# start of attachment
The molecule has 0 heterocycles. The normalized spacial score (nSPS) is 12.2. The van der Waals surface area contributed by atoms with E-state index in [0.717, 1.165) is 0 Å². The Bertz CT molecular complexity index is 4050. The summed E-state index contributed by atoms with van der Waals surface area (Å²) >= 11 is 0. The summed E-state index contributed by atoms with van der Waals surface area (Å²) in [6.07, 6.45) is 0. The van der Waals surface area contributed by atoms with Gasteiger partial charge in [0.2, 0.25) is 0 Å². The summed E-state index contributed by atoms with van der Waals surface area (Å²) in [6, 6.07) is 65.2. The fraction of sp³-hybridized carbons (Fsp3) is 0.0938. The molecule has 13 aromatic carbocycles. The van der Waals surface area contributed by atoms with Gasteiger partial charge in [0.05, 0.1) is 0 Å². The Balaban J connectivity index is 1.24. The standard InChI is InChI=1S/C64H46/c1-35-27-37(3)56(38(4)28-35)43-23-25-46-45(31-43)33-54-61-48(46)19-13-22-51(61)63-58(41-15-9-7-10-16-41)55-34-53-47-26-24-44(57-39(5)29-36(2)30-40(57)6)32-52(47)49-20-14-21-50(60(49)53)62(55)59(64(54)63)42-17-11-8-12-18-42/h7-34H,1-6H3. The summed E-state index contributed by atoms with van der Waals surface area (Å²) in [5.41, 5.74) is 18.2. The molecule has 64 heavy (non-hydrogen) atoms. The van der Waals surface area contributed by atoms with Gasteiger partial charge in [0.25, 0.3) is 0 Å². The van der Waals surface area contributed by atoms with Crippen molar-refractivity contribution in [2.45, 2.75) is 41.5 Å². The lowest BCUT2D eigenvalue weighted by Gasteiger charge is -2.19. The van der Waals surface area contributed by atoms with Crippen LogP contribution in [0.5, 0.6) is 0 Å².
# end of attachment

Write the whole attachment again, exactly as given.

The molecule has 0 heterocycles. The normalized spacial score (nSPS) is 12.2. The van der Waals surface area contributed by atoms with E-state index in [0.717, 1.165) is 0 Å². The Bertz CT molecular complexity index is 4050. The summed E-state index contributed by atoms with van der Waals surface area (Å²) >= 11 is 0. The summed E-state index contributed by atoms with van der Waals surface area (Å²) in [6.07, 6.45) is 0. The van der Waals surface area contributed by atoms with Gasteiger partial charge in [0.2, 0.25) is 0 Å². The summed E-state index contributed by atoms with van der Waals surface area (Å²) in [6, 6.07) is 65.2. The fraction of sp³-hybridized carbons (Fsp3) is 0.0938. The molecule has 13 aromatic carbocycles. The van der Waals surface area contributed by atoms with Gasteiger partial charge in [0.05, 0.1) is 0 Å². The Balaban J connectivity index is 1.24. The standard InChI is InChI=1S/C64H46/c1-35-27-37(3)56(38(4)28-35)43-23-25-46-45(31-43)33-54-61-48(46)19-13-22-51(61)63-58(41-15-9-7-10-16-41)55-34-53-47-26-24-44(57-39(5)29-36(2)30-40(57)6)32-52(47)49-20-14-21-50(60(49)53)62(55)59(64(54)63)42-17-11-8-12-18-42/h7-34H,1-6H3. The summed E-state index contributed by atoms with van der Waals surface area (Å²) in [5.41, 5.74) is 18.2. The molecule has 64 heavy (non-hydrogen) atoms. The van der Waals surface area contributed by atoms with Gasteiger partial charge in [0.25, 0.3) is 0 Å². The van der Waals surface area contributed by atoms with Crippen molar-refractivity contribution in [2.45, 2.75) is 41.5 Å². The lowest BCUT2D eigenvalue weighted by Gasteiger charge is -2.19. The van der Waals surface area contributed by atoms with Crippen LogP contribution in [0.5, 0.6) is 0 Å².